As for PVC and PTFE, what should we be using in ships, war or otherwise?
     
  13. Seadog

    Seadog War Hero Moderator

    Nutty asked
    Seadog was inclusive.


    Nutty asked
    He is allowed to. His call. Whether or not he made the right call was decided at his Court Martial. I've often sailed under the command of the XO. I suspect I'm not alone.


    Nutty also asked
    I don't see Slim's (or anyone elses' ) original question Nutty. Who (other than the BBC) said it ran out of fuel?
     
  14. As for PVC and PTFE, what should we be using in ships, war or otherwise

    Rubber or deritive of used for many years in warships with no toxic fumes.

    Nutty
     
  15. Levers_Aligned

    Levers_Aligned War Hero Moderator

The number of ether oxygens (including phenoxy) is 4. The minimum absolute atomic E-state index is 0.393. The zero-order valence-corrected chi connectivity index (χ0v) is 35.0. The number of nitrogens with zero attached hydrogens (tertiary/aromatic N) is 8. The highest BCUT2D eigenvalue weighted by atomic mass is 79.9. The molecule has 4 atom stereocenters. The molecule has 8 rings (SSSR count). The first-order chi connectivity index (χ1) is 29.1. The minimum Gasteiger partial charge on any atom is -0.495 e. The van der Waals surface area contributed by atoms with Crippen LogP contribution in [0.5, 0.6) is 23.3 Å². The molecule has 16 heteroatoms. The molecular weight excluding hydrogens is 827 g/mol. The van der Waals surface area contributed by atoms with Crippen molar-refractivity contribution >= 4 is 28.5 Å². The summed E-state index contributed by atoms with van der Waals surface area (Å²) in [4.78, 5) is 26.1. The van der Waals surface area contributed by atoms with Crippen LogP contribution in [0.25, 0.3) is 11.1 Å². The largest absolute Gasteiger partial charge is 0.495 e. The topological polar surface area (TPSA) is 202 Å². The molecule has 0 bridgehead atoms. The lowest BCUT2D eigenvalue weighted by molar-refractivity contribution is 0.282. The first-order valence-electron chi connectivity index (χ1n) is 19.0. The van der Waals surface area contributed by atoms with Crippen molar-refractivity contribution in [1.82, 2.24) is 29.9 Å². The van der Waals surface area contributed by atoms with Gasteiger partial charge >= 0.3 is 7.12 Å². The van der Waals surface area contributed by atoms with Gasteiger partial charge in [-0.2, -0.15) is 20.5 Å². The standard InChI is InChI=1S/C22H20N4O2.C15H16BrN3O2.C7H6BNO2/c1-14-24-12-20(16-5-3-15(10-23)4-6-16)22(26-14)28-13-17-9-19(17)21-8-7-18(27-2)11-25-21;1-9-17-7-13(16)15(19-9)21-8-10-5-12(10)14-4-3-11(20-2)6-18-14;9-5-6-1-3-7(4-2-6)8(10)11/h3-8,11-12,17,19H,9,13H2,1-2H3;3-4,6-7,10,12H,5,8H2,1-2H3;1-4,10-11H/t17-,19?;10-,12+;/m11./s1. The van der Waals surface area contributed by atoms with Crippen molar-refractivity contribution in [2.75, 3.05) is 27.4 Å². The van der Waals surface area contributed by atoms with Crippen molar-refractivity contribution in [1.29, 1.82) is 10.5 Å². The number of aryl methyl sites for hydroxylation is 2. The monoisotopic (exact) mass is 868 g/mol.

Nottingham's situation was an unfortunate combinations of error, misjudgement, bad practice and luck. The decision to withdraw her from the grounding was a ballsy call, given that the options were to founder where she was under increasing damage and sink out off the coast in a rather poor weather system. The ship's company performed matchlessly, and executed superb damage control technique across eight ship sections and with depleting stores and resources. It can't be emphasised what heorics were endeavoured that night and throughout the next few days by people who were running on empty and in anyone else's Navy would have been out in the liferafts. The CO's misquoted comments the next day were a typical misrepresentation of a man stretched paper thin to a dozy-arsed media idiocy. Having taught him, I vouch he is a decent chap, undeserved of his fate.